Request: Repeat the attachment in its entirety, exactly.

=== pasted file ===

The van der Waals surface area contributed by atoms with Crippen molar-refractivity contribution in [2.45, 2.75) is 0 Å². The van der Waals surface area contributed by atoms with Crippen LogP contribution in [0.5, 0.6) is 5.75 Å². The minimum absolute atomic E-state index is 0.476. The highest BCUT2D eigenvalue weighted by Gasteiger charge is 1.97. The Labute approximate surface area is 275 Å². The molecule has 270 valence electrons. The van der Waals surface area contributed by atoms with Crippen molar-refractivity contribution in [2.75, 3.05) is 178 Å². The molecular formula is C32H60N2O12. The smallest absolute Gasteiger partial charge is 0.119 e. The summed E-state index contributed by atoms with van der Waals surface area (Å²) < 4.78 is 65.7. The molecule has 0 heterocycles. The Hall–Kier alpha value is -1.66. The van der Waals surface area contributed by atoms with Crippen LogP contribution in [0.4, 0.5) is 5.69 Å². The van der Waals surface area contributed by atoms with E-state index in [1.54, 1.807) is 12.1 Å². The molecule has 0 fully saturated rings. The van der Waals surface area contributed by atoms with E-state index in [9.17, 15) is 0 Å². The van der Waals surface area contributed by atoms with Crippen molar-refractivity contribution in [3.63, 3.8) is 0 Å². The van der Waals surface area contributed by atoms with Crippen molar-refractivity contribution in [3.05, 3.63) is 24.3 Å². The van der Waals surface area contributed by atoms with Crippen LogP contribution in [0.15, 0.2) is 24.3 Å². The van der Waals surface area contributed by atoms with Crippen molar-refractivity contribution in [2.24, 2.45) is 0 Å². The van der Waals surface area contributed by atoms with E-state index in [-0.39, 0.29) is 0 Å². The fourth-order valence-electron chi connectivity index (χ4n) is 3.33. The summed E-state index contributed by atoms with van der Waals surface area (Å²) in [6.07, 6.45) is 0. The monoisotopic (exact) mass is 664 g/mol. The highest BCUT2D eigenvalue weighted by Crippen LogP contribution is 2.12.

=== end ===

The van der Waals surface area contributed by atoms with Crippen molar-refractivity contribution in [2.45, 2.75) is 0 Å². The van der Waals surface area contributed by atoms with Crippen LogP contribution in [0.5, 0.6) is 5.75 Å². The minimum absolute atomic E-state index is 0.476. The highest BCUT2D eigenvalue weighted by Gasteiger charge is 1.97. The Labute approximate surface area is 275 Å². The molecule has 270 valence electrons. The van der Waals surface area contributed by atoms with Crippen molar-refractivity contribution in [2.75, 3.05) is 178 Å². The molecular formula is C32H60N2O12. The smallest absolute Gasteiger partial charge is 0.119 e. The summed E-state index contributed by atoms with van der Waals surface area (Å²) < 4.78 is 65.7. The molecule has 0 heterocycles. The Hall–Kier alpha value is -1.66. The van der Waals surface area contributed by atoms with Crippen LogP contribution in [0.4, 0.5) is 5.69 Å². The van der Waals surface area contributed by atoms with E-state index in [1.54, 1.807) is 12.1 Å². The molecule has 0 fully saturated rings. The van der Waals surface area contributed by atoms with E-state index in [9.17, 15) is 0 Å². The van der Waals surface area contributed by atoms with Crippen molar-refractivity contribution in [3.63, 3.8) is 0 Å². The van der Waals surface area contributed by atoms with Crippen molar-refractivity contribution in [3.05, 3.63) is 24.3 Å². The van der Waals surface area contributed by atoms with Crippen LogP contribution in [0.15, 0.2) is 24.3 Å². The van der Waals surface area contributed by atoms with Crippen molar-refractivity contribution in [2.24, 2.45) is 0 Å². The van der Waals surface area contributed by atoms with E-state index in [-0.39, 0.29) is 0 Å². The fourth-order valence-electron chi connectivity index (χ4n) is 3.33. The summed E-state index contributed by atoms with van der Waals surface area (Å²) in [6.07, 6.45) is 0. The monoisotopic (exact) mass is 664 g/mol. The highest BCUT2D eigenvalue weighted by Crippen LogP contribution is 2.12.